Naturally, guests will expect wonderful seafood, not to mention a selection of meats, but we are delivering food from the southern region as well, which means we will have plenty of vegetarian options. But it’s not exclusive to the South. For example, one of the more popular foods from Kolkata is the Mochar chop (banana flower croquettes) served with tomato chutney.

As for signature dishes, I’m excited for guests to try the Lobster ghee roast, a dish from my childhood. The origin of ghee roast comes from the neighbouring town of Kundapura, where I used to live. At NILA, of course, we wanted to put our own twist on it by replacing the original chicken dish with lobster; we’re simply adopting most of the spices of the original.

Even the slightest alterations like the lobster can lead to more innovative dishes it seems. From your perspective and experience, do you believe too much innovation is creating a disconnect from traditional food? How do you balance innovation and staying close to your roots?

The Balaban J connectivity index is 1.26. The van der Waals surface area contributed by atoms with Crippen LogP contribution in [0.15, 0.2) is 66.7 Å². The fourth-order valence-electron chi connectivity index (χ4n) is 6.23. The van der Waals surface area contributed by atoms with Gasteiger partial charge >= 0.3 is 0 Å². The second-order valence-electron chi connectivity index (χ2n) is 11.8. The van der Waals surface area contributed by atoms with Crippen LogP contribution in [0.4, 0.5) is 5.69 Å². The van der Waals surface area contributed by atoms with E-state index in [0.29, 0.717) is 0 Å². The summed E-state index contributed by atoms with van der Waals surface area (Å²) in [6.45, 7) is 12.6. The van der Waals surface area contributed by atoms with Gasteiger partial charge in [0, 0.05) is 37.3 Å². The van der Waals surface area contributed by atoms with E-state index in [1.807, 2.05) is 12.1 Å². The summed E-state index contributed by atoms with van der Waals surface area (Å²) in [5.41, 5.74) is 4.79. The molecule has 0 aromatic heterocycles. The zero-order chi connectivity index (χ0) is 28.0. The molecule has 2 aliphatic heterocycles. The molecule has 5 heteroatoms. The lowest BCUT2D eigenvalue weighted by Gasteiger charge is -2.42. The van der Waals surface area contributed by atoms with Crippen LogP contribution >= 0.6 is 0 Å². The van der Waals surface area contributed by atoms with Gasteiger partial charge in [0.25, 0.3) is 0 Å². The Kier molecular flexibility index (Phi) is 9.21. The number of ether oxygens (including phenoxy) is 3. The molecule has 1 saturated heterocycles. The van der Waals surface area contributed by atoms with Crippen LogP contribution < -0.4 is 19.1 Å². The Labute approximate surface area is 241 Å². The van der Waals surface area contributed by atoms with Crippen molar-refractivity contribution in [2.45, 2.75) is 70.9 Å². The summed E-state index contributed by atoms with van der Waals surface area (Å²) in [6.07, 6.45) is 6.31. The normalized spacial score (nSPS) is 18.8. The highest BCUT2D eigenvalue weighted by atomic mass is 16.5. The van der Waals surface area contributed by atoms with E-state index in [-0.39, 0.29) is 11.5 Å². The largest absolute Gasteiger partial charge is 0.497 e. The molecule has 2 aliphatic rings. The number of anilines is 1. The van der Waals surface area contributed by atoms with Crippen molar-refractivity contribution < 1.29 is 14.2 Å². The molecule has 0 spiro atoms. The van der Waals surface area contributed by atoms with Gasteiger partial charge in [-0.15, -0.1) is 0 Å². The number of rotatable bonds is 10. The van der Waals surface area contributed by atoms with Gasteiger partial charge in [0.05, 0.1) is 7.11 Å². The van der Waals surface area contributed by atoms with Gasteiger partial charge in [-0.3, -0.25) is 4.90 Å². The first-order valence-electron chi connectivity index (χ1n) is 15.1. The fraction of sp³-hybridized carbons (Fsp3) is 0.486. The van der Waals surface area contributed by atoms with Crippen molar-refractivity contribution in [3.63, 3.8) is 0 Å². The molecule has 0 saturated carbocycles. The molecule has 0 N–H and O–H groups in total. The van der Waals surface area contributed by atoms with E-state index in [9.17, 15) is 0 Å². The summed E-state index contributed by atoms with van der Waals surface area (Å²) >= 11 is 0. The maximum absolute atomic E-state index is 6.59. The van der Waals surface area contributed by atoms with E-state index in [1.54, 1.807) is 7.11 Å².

I can’t speak for others, but personally, I like to keep the flavours authentic. Take the lobster ghee roast dish again, as an example. We keep the same traditional ingredients but we will present it in a unique way where the technique or plating of the dish is completely new. I wouldn’t say this is fusion. These are basically ingredients rooted in tradition, yet presented in a contemporary manner. Times are changing, and Indian restaurant culture is also opening up to new ideas and accepting of modern takes on traditional dishes. For any cook, you should always know the authentic flavours before becoming adventurous and trying contemporary cuisine.

Could you indulge us in your thought process as to how you keep your ideas for food so engaging and evergreen for people?

When we were creating the menu for NILA, for instance, we wanted to figure out ways to add to the dining experience, not just various ways of plating food. We have ideas on how to not only present the food but also new ways to prepare the food on a guest’s table. For example, we will be serving a dish called Prawn tomato sour – it’s a version of a tomato soup infused with prawns.

The traditional way of serving soup is basic. Our serving technique will involve a coffee siphon, which is in two parts. At the base, we have the soup, and in the top part, we have the prawn, coriander roots, and black peppercorns, which are the main ingredients of the soup. When the soup starts heating up, the vapours travel upward and mix in with the rest of the ingredients. Once we remove the heat, the rest of the soup comes back to the base, ready to be served in the guest’s bowl.